Democratic presidential candidate Julián Castro will not qualify for the November debate.
The former Housing and Urban Development Secretary did not hit 3% in four Democratic National Committee (DNC)-approved polls on Wednesday, the deadline for candidates to meet the DNC requirement, Politico reports.
The debate, co-hosted by MSNBC and The Washington Post, will take place on November 20 in Atlanta. Ten candidates, including Elizabeth Warren, Joe Biden, Bernie Sanders, Cory Booker, Pete Buttigieg, Tulsi Gabbard, Kamala Harris, Amy Klobuchar, Tom Steyer and Andrew Yang, all met the necessary requirements and are expected to participate.
Castro, however, isn’t the only candidate still in the race who didn’t make the cut. Marianne Williamson, Michael Bennet, Steve Bullock, John Delaney, Joe Sestak and Wayne Messam will all be missing from the stage as well.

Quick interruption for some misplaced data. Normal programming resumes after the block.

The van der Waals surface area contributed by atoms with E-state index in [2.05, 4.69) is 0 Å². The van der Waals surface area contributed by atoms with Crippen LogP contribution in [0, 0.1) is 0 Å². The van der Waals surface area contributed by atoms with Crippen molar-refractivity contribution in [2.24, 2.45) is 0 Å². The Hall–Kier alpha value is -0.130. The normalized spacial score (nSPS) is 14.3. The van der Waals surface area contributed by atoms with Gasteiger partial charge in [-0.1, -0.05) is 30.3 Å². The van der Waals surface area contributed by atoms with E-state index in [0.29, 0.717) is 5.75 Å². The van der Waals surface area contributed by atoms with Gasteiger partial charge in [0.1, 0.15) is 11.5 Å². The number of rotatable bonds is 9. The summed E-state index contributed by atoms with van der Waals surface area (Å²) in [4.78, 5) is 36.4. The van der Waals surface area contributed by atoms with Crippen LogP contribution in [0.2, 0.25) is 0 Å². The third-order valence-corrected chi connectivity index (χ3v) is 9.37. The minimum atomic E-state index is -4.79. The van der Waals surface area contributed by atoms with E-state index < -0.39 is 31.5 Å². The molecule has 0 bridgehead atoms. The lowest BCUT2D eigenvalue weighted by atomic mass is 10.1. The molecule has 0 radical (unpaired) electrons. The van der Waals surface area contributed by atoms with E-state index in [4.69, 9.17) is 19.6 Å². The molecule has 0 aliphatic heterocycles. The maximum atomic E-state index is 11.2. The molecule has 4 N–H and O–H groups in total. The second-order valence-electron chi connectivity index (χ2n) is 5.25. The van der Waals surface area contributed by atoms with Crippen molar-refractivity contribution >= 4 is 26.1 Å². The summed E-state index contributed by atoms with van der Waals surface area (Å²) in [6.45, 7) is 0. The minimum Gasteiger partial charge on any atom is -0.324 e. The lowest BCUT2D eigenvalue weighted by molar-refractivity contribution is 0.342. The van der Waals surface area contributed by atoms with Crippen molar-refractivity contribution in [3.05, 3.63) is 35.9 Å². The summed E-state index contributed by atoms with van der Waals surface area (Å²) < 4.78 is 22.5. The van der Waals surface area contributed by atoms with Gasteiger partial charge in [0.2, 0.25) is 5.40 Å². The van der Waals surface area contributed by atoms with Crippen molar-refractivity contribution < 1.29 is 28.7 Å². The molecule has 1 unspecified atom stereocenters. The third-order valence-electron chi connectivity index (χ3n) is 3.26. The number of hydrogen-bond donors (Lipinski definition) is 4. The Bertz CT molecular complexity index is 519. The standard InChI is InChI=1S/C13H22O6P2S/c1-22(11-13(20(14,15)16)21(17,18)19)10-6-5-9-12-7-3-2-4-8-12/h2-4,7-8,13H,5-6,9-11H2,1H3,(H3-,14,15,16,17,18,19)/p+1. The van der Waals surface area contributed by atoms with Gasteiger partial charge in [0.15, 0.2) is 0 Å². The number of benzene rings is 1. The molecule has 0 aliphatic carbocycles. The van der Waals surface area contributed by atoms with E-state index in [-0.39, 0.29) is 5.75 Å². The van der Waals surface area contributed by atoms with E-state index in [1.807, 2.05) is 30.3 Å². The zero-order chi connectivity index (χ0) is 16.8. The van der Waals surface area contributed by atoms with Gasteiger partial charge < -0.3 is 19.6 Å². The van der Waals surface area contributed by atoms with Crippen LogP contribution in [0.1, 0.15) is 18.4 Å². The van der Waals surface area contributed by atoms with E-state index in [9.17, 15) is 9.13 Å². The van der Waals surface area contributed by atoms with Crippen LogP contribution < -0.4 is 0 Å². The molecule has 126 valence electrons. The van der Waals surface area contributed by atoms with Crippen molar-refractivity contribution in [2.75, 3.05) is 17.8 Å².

Despite the former San Antonio mayor leading on several issues, including being the first to release a substantive immigration plan, calling police brutality a form of gun violence and endorsing impeachment proceedings for President Donald Trump, he has continued to face multiple obstacles throughout his campaign. Last month, he warned that he would have to drop out of the race if he didn’t reach $800,000 in donations in two weeks. While his team was able to fund more than what was needed, he was still forced to lay off staff in New Hampshire and South Carolina.
Regardless of the odds against him, Castro, the only Latino in the race, contends to stay in the race.